When you move out of state, federal regulations require all moving companies to offer two types of coverage. There is also a third option, insurance coverage by a third party. If your policy states that it includes moving and storage coverage, you must determine what that coverage entails. Generally, it may only cover catastrophic damage to your belongings.
Most policies don't provide protection for individual items, but if your possessions are in storage and the warehouse catches fire, or if the truck carrying all your personal items has an accident that destroys everything, you're likely covered. It's important to note that if some of your personal items are damaged due to a typical breakage, such as a fall, your policy probably won't cover them. In general, moving insurance covers any damage caused to household items during transportation (and possibly during storage). Appraisal coverage is the amount of liability that your moving company is willing to accept if your belongings are damaged or lost during the move.
Your homeowners or renters insurance policy won't cover moving to a new home if you default on it. The details of what your moving insurance covers depend on your policy, but they can range from floods or fires to a moving company accidentally dropping your new high-end camera. Your homeowners policy may or may not cover your belongings during a move or when they are in the moving truck. Before the move takes place, make sure you agree with your moving company as to whether these items are covered.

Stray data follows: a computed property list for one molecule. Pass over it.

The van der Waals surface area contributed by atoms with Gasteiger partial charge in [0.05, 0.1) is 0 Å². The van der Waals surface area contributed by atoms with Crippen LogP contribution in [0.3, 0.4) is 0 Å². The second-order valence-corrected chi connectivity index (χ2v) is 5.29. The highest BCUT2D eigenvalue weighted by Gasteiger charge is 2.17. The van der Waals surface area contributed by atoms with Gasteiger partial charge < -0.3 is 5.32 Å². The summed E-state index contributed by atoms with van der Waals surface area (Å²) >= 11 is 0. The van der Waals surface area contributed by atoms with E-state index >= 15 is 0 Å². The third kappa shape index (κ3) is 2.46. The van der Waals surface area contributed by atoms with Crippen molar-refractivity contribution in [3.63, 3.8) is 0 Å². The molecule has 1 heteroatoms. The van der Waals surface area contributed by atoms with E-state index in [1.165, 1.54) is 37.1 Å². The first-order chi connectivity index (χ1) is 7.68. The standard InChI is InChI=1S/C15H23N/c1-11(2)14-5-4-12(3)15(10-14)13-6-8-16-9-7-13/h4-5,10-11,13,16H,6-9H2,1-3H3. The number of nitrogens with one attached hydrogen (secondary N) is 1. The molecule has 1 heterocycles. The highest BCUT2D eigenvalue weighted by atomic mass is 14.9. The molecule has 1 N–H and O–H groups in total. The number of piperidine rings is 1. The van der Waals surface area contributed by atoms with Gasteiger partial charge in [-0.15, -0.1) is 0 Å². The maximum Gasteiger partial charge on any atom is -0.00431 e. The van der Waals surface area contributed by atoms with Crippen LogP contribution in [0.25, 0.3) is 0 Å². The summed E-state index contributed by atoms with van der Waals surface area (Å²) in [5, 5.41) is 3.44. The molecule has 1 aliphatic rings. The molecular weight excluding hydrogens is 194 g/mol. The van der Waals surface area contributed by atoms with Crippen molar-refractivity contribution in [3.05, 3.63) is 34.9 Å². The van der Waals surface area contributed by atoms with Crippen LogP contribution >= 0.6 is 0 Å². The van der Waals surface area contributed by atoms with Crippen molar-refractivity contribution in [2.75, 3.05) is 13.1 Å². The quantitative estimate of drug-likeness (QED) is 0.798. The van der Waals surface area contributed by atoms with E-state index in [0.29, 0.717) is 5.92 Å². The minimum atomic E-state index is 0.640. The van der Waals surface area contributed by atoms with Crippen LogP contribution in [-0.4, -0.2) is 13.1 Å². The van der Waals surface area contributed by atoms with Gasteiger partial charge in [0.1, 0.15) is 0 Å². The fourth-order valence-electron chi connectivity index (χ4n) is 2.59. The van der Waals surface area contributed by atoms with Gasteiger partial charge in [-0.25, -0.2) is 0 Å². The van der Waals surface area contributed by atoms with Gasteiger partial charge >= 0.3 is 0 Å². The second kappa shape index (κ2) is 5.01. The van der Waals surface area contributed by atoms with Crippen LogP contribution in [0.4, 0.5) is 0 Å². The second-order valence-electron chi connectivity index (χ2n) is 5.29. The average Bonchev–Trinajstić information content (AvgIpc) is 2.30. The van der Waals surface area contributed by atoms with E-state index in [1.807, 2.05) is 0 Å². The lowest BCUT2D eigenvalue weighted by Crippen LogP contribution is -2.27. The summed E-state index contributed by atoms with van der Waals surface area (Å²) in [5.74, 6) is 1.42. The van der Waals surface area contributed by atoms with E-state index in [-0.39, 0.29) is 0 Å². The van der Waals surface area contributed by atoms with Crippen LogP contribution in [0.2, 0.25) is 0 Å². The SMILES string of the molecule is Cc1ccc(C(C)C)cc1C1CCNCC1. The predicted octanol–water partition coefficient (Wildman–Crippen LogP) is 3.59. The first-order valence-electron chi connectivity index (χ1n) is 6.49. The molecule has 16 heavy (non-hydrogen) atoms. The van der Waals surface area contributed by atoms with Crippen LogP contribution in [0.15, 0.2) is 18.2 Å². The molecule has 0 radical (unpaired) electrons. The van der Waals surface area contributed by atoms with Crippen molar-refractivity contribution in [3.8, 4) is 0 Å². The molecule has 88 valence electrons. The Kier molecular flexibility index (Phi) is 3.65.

In general, while a standard home insurance policy covers personal property and will reimburse you between 50 and 70% of the value of your belongings if they are damaged in a disaster, many home insurance policies don't cover assets that are in transit. Don't just assume that your homeowners insurance (or renters insurance) will cover every item in the household during the move. In addition, it's very important that you don't assume that your homeowners or renters insurance covers your belongings during the move, as this may not be the case. Review the moving company's insurance policy carefully to make sure you know how much coverage is available.
You can read about both types of liability below or in the brochure Your Rights and Responsibilities When You Move, under federal regulations, that moving companies must provide when moving from one state to another. Some people prefer to have their belongings insured by a third party if the moving company they use doesn't offer this type of valuation coverage. You can also take out insurance from third-party providers to cover any items that moving companies don't cover, such as high-value items. All moving companies must offer two specific types of valuation to moving companies when they move across state lines.